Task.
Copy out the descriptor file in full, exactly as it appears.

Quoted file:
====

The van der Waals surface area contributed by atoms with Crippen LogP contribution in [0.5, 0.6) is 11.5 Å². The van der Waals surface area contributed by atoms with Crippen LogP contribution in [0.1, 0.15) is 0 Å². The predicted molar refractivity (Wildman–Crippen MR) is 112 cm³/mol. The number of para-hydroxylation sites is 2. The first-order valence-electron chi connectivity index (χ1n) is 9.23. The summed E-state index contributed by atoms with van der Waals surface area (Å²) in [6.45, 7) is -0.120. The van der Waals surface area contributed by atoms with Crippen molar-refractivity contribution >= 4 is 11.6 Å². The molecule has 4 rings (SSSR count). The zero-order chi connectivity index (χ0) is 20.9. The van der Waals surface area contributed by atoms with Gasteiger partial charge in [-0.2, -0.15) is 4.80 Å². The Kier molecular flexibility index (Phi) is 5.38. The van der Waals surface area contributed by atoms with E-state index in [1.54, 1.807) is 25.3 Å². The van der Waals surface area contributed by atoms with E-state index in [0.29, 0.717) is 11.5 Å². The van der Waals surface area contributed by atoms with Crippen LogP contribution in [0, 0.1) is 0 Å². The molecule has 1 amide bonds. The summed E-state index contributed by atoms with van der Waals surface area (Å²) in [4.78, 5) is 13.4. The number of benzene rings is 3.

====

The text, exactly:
The van der Waals surface area contributed by atoms with Crippen LogP contribution in [0.5, 0.6) is 11.5 Å². The van der Waals surface area contributed by atoms with Crippen LogP contribution in [0.1, 0.15) is 0 Å². The predicted molar refractivity (Wildman–Crippen MR) is 112 cm³/mol. The number of para-hydroxylation sites is 2. The first-order valence-electron chi connectivity index (χ1n) is 9.23. The summed E-state index contributed by atoms with van der Waals surface area (Å²) in [6.45, 7) is -0.120. The van der Waals surface area contributed by atoms with Crippen molar-refractivity contribution >= 4 is 11.6 Å². The molecule has 4 rings (SSSR count). The zero-order chi connectivity index (χ0) is 20.9. The van der Waals surface area contributed by atoms with Gasteiger partial charge in [-0.2, -0.15) is 4.80 Å². The Kier molecular flexibility index (Phi) is 5.38. The van der Waals surface area contributed by atoms with E-state index in [1.54, 1.807) is 25.3 Å². The van der Waals surface area contributed by atoms with E-state index in [0.29, 0.717) is 11.5 Å². The van der Waals surface area contributed by atoms with Crippen LogP contribution in [0, 0.1) is 0 Å². The molecule has 1 amide bonds. The summed E-state index contributed by atoms with van der Waals surface area (Å²) in [4.78, 5) is 13.4. The number of benzene rings is 3.